The Packers will have Greg Jennings, who had missed the team's most recent game after suffering a groin injury. Seattle will play without Doug Baldwin, who had been listed as questionable with a shoulder injury.

Baldwin led the Seahawks in receiving last season, but the Seahawks have targeted him only six times this season, completing three passes for 13 yards. Sidney Rice leads Seattle in targets with 13, followed by Braylon Edwards with eight. Golden Tate returned from a knee injury last week and was targeted four times, catching three passes for 38 yards.

Seattle named Baldwin, Jaye Howard, James Carpenter, Byron Maxwell, Lemuel Jeanpierre, Danny Gorrer and Winston Guy inactive for this game. The Packers' inactive list featured Jarrett Boykin, Sean Richardson, Davon House, James Starks, Terrell Manning, Jamari Lattimore and Tom Crabtree.

Marshawn Lynch active for Seahawks

September, 9, 2012
GLENDALE, Ariz. -- The Seattle Seahawks will have running back Marshawn Lynch for their regular-season opener despite back spasms that limited him in practice recently.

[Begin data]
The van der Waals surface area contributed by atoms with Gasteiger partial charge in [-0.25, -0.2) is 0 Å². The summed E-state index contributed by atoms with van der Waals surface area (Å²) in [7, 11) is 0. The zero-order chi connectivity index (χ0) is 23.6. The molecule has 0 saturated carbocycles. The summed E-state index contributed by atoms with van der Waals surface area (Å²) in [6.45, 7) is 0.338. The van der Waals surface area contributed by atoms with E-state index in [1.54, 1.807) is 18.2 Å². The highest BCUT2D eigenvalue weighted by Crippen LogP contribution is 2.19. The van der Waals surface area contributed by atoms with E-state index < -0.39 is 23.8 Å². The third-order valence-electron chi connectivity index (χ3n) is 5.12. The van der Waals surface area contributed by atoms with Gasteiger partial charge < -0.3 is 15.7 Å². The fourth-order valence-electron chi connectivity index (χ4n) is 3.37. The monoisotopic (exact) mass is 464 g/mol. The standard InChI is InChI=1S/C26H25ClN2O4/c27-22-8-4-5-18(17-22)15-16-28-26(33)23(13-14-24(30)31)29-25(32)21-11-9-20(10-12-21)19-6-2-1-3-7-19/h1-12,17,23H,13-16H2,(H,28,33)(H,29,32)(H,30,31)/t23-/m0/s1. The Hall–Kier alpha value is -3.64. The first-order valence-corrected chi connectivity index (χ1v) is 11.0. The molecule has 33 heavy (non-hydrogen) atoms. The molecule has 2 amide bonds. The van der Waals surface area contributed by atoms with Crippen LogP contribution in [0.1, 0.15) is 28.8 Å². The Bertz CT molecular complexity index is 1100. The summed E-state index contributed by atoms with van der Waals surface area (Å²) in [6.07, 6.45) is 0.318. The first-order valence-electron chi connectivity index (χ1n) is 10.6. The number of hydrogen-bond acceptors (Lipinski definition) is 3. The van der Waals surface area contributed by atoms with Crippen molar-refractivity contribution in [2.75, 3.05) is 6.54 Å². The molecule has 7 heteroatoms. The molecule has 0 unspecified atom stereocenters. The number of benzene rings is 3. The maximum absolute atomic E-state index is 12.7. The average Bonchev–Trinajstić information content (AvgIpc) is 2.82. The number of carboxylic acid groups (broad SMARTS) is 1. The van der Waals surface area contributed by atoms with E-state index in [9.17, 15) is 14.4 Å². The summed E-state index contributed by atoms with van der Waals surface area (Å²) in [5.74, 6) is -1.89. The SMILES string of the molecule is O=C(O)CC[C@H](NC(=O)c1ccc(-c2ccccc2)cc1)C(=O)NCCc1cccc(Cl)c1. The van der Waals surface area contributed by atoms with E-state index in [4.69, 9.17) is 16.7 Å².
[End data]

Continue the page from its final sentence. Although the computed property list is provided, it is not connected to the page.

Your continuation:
Lynch is active for the game. Seattle named the following players inactive: Kregg Lumpkin, Byron Maxwell, John Moffitt, James Carpenter, Golden Tate, Jaye Howard and Greg Scruggs.

Moffitt was the starting right guard early in camp, but rookie J.R. Sweezy took over the job. Lemuel Jeanpierre is the primary backup at the interior offensive line spots. He started some last season.

Arizona named cornerback Greg Toler inactive. Others: Ryan Lindley, LaRon Byrd, William Powell, Jamaal Westerman, Senio Kelemete and Pat McQuistan.

Where NFC West stands on offensive lines

September, 3, 2012
The San Francisco 49ers' offensive line approaches the 2012 NFL season with the same starters in four of five spots.

The new starter, right guard Alex Boone, has been with the team since 2010.

This was by design. The 49ers have used first-round picks for three of their five starters on the line. They'll be looking for a jump in performance as they enter another season together.

"You look at guys around the league who have had success as an offensive line and a lot of times they’ve played together in the same system for a while," left tackle Joe Staley said from 49ers training camp. "You see that moreso on the offensive line than at any other position."

You don't see it much in the NFC West, at least outside the 49ers.

The chart shows offensive linemen for every NFC West team, sorting them by starters, reserves, practice-squad players and those placed on injured reserve. Asterisks identify linemen who started for their current teams last season. Seattle has seven such players after shuffling its line constantly last season.

The Cardinals have two key linemen on injured reserve, Levi Brown and Jeremy Bridges. Two others, Blake DeChristopher and Ryan Bartholomew, landed there after being waived/injured.